To Peer or Not to Peer: How to Optimize the Internet

Why market leaders are turning to peering to execute their digital-first business strategies

Juergen Kaus
To Peer or Not to Peer: How to Optimize the Internet

As businesses look to emerge from the dark days of the pandemic, they are increasingly shifting to a digital-first business strategy. There’s been a lot of talk about digital transformation in recent years, but now business leaders are eager to see their efforts start paying off. They want to improve efficiency, create new revenue models and provide a better end-user experience. In order to achieve this goal, the ability to interconnect quickly, securely and cost-effectively with an ecosystem of service providers and other partners is more important than ever before.

According to the recently released Equinix Global Interconnection Index (GXI) Volume 5, 75% of organization leaders say they will leverage digital ecosystems to adapt their value chains to new markets and industries, while 82% say that XaaS offerings are critically important to their business success—a 70% increase from 2018. With so much interest in connecting with partner ecosystems, it’s no surprise to see that global interconnection bandwidth is predicted to increase at a compound annual growth rate (CAGR) of 44% between now and 2024—which would ultimately make it 15 times larger than the public internet.

Enterprises need private connectivity to access services that help them serve end users better, including the cloud-based productivity and collaboration tools that became so vital during the pandemic. Peering may not be the most exciting way to get that connectivity, but it remains important, for reasons we’ll explore in more detail in this blog.

Reach Everywhere and Everyone

The Equinix Internet Exchange™ allows networks including ISPs, Content Providers and Enterprises to easily and effectively exchange Internet traffic.

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What is peering?

Simply put, peering occurs any time traffic is exchanged directly between parties, without that traffic having to traverse the public internet. It can be divided into private and public peering.

As the name suggests, private peering involves a dedicated cross connect that brings together two colocated organizations within an internet exchange point. Private peering requires both parties to enter into a formal agreement with one another before the peering process can begin. As a result, it requires diligence on the part of both parties, and can therefore be complex and time-consuming to get started. This means that a private peering arrangement is generally only worthwhile for two parties that will be consistently moving large amounts of traffic between them.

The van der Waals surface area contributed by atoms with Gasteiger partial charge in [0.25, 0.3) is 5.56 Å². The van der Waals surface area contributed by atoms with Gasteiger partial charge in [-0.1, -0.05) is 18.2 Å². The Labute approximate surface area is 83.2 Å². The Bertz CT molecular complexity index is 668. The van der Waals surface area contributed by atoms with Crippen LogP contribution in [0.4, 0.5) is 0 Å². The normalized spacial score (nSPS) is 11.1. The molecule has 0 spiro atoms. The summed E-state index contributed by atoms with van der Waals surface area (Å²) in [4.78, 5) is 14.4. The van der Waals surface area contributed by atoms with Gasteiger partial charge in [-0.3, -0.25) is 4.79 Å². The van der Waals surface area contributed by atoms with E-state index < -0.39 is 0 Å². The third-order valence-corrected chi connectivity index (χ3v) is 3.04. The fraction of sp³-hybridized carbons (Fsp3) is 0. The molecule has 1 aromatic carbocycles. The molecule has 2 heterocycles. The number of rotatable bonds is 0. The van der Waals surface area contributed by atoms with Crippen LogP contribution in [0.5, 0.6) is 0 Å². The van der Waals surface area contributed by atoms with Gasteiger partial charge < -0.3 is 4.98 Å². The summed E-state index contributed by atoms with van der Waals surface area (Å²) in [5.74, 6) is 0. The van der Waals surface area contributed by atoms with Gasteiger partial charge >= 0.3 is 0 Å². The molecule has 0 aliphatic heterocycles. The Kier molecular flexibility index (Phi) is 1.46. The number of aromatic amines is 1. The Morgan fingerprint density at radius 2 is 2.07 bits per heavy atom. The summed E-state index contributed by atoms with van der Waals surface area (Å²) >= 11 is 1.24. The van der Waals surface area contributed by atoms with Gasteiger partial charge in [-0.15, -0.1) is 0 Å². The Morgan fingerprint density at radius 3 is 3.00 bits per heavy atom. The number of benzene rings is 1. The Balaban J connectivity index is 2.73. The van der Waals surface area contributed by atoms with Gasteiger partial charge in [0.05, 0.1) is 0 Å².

On the other hand, public peering functions more like a conference bridge or a multicast meeting where everyone can talk to each other. This can be particularly useful in a case where one organization wants to distribute traffic to multiple peers from a single physical port. The peering agreement is defined by the internet exchange, so everyone peers under the same set of rules. This means that public peering is generally much quicker and easier to get started.

One example of where public peering is a great fit is the case of large device or software manufacturers. In order to push out regular software updates, the manufacturer will peer with many different internet exchanges and network and mobile service providers. All these internet exchanges and service providers will then publicly peer with others, allowing them to pass those software updates on to their end users much faster than other service providers that aren’t peered with the manufacturer.

Understanding potential peering use cases

Many enterprise customers prefer to access services from hyperscalers and SaaS providers via private peering for security reasons. In an environment where high-profile cybersecurity attacks are unfortunately all too common, they have good reason to avoid exposing their traffic to the potential risks of the public internet.